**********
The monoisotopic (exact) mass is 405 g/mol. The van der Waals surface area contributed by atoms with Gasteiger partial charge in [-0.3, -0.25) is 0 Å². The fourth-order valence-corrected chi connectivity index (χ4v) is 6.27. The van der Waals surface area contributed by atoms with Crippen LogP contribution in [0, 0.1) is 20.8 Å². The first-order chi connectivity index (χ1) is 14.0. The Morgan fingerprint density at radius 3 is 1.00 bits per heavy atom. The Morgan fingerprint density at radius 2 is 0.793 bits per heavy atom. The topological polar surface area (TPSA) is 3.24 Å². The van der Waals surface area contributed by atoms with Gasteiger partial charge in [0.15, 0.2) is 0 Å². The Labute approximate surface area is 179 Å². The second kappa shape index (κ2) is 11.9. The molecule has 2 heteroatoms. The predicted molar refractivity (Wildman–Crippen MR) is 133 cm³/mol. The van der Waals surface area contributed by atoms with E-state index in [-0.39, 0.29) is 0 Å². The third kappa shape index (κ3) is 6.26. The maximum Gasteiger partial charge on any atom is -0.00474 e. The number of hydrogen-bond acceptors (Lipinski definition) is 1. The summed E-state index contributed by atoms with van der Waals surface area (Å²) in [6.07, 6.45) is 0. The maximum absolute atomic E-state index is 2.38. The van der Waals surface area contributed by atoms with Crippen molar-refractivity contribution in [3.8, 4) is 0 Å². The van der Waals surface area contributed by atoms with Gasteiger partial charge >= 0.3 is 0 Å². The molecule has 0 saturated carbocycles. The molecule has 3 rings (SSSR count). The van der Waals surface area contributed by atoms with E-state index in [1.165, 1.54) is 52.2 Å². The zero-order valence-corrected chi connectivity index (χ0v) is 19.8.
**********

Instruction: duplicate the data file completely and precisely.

The monoisotopic (exact) mass is 405 g/mol. The van der Waals surface area contributed by atoms with Gasteiger partial charge in [-0.3, -0.25) is 0 Å². The fourth-order valence-corrected chi connectivity index (χ4v) is 6.27. The van der Waals surface area contributed by atoms with Crippen LogP contribution in [0, 0.1) is 20.8 Å². The first-order chi connectivity index (χ1) is 14.0. The Morgan fingerprint density at radius 3 is 1.00 bits per heavy atom. The Morgan fingerprint density at radius 2 is 0.793 bits per heavy atom. The topological polar surface area (TPSA) is 3.24 Å². The van der Waals surface area contributed by atoms with Gasteiger partial charge in [0.15, 0.2) is 0 Å². The Labute approximate surface area is 179 Å². The second kappa shape index (κ2) is 11.9. The molecule has 2 heteroatoms. The predicted molar refractivity (Wildman–Crippen MR) is 133 cm³/mol. The van der Waals surface area contributed by atoms with E-state index in [-0.39, 0.29) is 0 Å². The third kappa shape index (κ3) is 6.26. The maximum Gasteiger partial charge on any atom is -0.00474 e. The number of hydrogen-bond acceptors (Lipinski definition) is 1. The summed E-state index contributed by atoms with van der Waals surface area (Å²) in [6.07, 6.45) is 0. The maximum absolute atomic E-state index is 2.38. The van der Waals surface area contributed by atoms with Crippen molar-refractivity contribution in [3.8, 4) is 0 Å². The van der Waals surface area contributed by atoms with Gasteiger partial charge >= 0.3 is 0 Å². The molecule has 0 saturated carbocycles. The molecule has 3 rings (SSSR count). The van der Waals surface area contributed by atoms with E-state index in [1.165, 1.54) is 52.2 Å². The zero-order valence-corrected chi connectivity index (χ0v) is 19.8.